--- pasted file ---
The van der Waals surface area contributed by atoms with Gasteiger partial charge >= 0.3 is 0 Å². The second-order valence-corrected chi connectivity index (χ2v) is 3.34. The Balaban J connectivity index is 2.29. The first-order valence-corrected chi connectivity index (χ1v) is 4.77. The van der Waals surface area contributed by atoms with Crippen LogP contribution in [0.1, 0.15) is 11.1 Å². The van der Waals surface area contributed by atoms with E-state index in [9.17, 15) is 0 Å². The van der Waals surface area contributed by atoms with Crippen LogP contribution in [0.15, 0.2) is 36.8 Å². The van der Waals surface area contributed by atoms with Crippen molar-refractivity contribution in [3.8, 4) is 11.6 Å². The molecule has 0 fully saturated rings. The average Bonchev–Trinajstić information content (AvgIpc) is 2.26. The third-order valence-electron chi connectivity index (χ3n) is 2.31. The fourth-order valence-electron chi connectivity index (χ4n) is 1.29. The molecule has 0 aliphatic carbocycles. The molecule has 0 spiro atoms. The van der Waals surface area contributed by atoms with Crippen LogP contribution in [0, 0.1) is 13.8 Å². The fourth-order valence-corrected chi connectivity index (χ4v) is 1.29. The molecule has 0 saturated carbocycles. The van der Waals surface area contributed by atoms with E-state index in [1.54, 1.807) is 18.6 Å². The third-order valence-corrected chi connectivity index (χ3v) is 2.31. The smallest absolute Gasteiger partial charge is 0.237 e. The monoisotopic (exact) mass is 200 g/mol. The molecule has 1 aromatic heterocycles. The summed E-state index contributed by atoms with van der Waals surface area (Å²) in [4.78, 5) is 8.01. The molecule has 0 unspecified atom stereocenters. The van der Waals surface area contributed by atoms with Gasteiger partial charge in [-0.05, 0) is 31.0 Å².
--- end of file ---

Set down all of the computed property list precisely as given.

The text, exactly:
The van der Waals surface area contributed by atoms with Gasteiger partial charge >= 0.3 is 0 Å². The second-order valence-corrected chi connectivity index (χ2v) is 3.34. The Balaban J connectivity index is 2.29. The first-order valence-corrected chi connectivity index (χ1v) is 4.77. The van der Waals surface area contributed by atoms with Crippen LogP contribution in [0.1, 0.15) is 11.1 Å². The van der Waals surface area contributed by atoms with E-state index in [9.17, 15) is 0 Å². The van der Waals surface area contributed by atoms with Crippen LogP contribution in [0.15, 0.2) is 36.8 Å². The van der Waals surface area contributed by atoms with Crippen molar-refractivity contribution in [3.8, 4) is 11.6 Å². The molecule has 0 fully saturated rings. The average Bonchev–Trinajstić information content (AvgIpc) is 2.26. The third-order valence-electron chi connectivity index (χ3n) is 2.31. The fourth-order valence-electron chi connectivity index (χ4n) is 1.29. The molecule has 0 aliphatic carbocycles. The molecule has 0 spiro atoms. The van der Waals surface area contributed by atoms with Crippen LogP contribution in [0, 0.1) is 13.8 Å². The fourth-order valence-corrected chi connectivity index (χ4v) is 1.29. The molecule has 0 saturated carbocycles. The van der Waals surface area contributed by atoms with E-state index in [1.54, 1.807) is 18.6 Å². The third-order valence-corrected chi connectivity index (χ3v) is 2.31. The smallest absolute Gasteiger partial charge is 0.237 e. The monoisotopic (exact) mass is 200 g/mol. The molecule has 1 aromatic heterocycles. The summed E-state index contributed by atoms with van der Waals surface area (Å²) in [4.78, 5) is 8.01. The molecule has 0 unspecified atom stereocenters. The van der Waals surface area contributed by atoms with Gasteiger partial charge in [-0.05, 0) is 31.0 Å².